Matthew 27:32,Mark 15:21, Luke 23:26

Cyrene was a prominent city in Libya. It had been founded by the Greeks. It contained many Jews, Simon being one of them. As he came in from the country through one of the city gates he was heading past the Praetorian and onto the temple to worship. He was excited to be there as it was the 15th of Nisan, between 9am and 10am, the time of the morning Passover sacrifice. He could make it to the Temple as it wasn’t very far.

Suddenly he heard a commotion and then a short way down the road there slowly emerged a strange noisy procession of people and soldiers, fronted by a man carrying a cross. The bearer of the cross looked ghastly, he struggled as he moved slowly forward. People in the crowd were being kept at bay by Roman soldiers, there were some who were dodging in and out of the procession shouting abuse making obscene gestures, others jabbering, others questioning, others jostling for a place near the condemned criminal as he was led to be crucified.. Above this cacophony of sound Simon could hear the sound of women weeping and wailing. This felt strange, Simon was transfixed as the procession crept closer he couldn’t understand it, it was supposed to be a day of celebration not a day of hard set faces spouting malicious gratification at the prisoner’s coming death. Simon then saw the crowd of women following, bewailing, lamenting, pale faced red eyed tears streaming, fear is in them dreading what is to happen to this doomed man. As the prisoner comes by him he stumbles to a stop. Before he realises it, the hand of Roman soldier lays hold of him instructing him to carry the Cross of the prisoner. ‘No,no,no not me I’m just passing by’. ‘Yes you!’ So they compelled a struggling Simon to carry Jesus’s cross. One of the soldiers held it up for him to get a hold of it. ‘Follow behind the prisoner’ were his instructions. And so he did, the prisoner paused and turned to the lamenting crowd of women ‘Daughters of Jerusalem weep not for me’ this Jesus spoke and he uttered what sounded like a prophecy. Strange this, could he be a prophet? Thoughts raced through his mind. They passed outside the city and reached the place called Golgotha. No sooner had Simon laid the Cross down than the prisoner was offered a drink, which he tasted and then refused. The prisoner was grabbed, thrown down onto the Cross, and nailed to it. Simon was shocked at the barbarism of it all. The Cross was raised and dropped into a waiting hole. This Jesus didn’t raise a cry but just bore the excruciating pain.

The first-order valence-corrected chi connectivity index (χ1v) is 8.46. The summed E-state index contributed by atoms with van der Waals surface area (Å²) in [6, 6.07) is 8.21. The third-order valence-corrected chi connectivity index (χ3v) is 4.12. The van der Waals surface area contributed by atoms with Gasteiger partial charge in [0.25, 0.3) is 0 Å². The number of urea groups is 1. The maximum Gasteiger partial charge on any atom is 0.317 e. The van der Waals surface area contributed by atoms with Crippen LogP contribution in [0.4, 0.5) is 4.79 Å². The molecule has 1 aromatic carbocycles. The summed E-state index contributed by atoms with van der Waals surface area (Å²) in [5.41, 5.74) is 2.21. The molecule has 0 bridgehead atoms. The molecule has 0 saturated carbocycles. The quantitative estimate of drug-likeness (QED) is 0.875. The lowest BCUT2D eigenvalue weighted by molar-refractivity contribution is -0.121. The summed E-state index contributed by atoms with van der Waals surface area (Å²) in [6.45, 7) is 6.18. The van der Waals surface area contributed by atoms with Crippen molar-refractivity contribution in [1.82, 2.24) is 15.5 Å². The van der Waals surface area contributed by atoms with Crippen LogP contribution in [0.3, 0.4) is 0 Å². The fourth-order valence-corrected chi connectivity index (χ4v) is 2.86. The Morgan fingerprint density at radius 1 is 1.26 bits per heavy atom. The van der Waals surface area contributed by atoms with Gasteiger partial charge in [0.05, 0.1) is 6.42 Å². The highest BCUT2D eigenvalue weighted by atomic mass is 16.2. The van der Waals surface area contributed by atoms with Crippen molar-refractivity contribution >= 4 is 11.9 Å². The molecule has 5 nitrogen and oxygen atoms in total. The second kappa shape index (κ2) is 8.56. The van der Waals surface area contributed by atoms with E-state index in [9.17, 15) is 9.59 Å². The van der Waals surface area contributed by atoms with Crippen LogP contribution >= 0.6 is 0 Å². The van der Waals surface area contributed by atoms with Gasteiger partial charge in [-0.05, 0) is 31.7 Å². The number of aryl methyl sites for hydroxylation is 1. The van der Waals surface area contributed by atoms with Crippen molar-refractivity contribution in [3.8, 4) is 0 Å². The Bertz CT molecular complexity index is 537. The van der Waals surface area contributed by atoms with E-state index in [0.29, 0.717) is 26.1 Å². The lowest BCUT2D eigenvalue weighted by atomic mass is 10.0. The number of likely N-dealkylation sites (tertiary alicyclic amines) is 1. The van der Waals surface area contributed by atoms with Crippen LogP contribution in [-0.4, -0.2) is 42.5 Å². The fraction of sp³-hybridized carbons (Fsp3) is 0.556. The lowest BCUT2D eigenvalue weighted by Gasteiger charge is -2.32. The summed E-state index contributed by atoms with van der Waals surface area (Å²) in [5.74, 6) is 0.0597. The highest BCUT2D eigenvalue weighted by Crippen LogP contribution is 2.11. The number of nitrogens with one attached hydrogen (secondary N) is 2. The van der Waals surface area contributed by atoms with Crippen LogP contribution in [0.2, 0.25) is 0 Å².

How long did Simon stay there? Did Jesus look at Simon, did he see the two thieves being crucified as well, did he hear Jesus’s 7 utterances as He hung upon the Cross? Did he see the darkness? Did he feel the earthquake? Did he weep? Did he look at the sign that was nailed above Jesus, ‘This is Jesus the king of the Jews’? How on earth is this noble man a criminal? Could he be a king? That would make him my king!!!!?????

Simon no doubt stayed in Jerusalem until Pentecost. During those 7 weeks never a day passed without him thinking about that man Jesus. Since then he had learned a great deal and the more he learned the more he wanted to know. The common people said there was no one like Him. Others saw Him as the long awaited Messiah. Then there was talk of His resurrection.

And so the weeks passed and the day of Pentecost dawned. Simon goes to the temple. There are many people there, 3,000 for sure. He struggles forward and sees the men of Galilee speaking to the crowd in different languages. There were men from all over the known world, Parthians, Mede’s, Elamites, ‘the parts of Libya about Cyrene’ (Acts2: 9-11). What a crowd. There’s something supernatural about this, as the praises of God ascend upwards. There’s a tone of authority coming from one of the speakers. Jesus is the Christ. Yes, yes. As the call for repentance came Simon saw Jesus as his Christ and asked Him to save his soul. It was then the sound of the rushing of a mighty wind and God’s Holy Spirit came upon Simon and those 3,000 souls.

Amazing, wonderful, Simon went home a changed man. He told his sons (Mark 15:21) Alexander and Rufus and his wife. From his witness all three accepted Jesus as their Saviour. As the years passed his sons became two outstanding Christian leaders. Church historians believe that Alexander was martyred. Rufus and his mother were well known in Rome, when Paul wrote the book of Romans in chapter 16 we read ‘Salute Rufus chosen in the Lord, and his mother and mine’ : obviously at some time Paul had been in Rufus’s home where his mother had cared for him – note ‘and mine’. A strong close motherly relationship was experienced by Paul.

In conclusion I can plainly see God’s Providence at work in the lives of Jesus, Simon, Alexander, Rufus and their mother. God puts us in the right place at the right time that he might work His works through you. Friends we can rest in the fact that God is behind the scenes directing events And friends life is not a series of accidents but a series of appointments.

Have you experienced God’s Providence in your life?
God bless

– Michael Whitehouse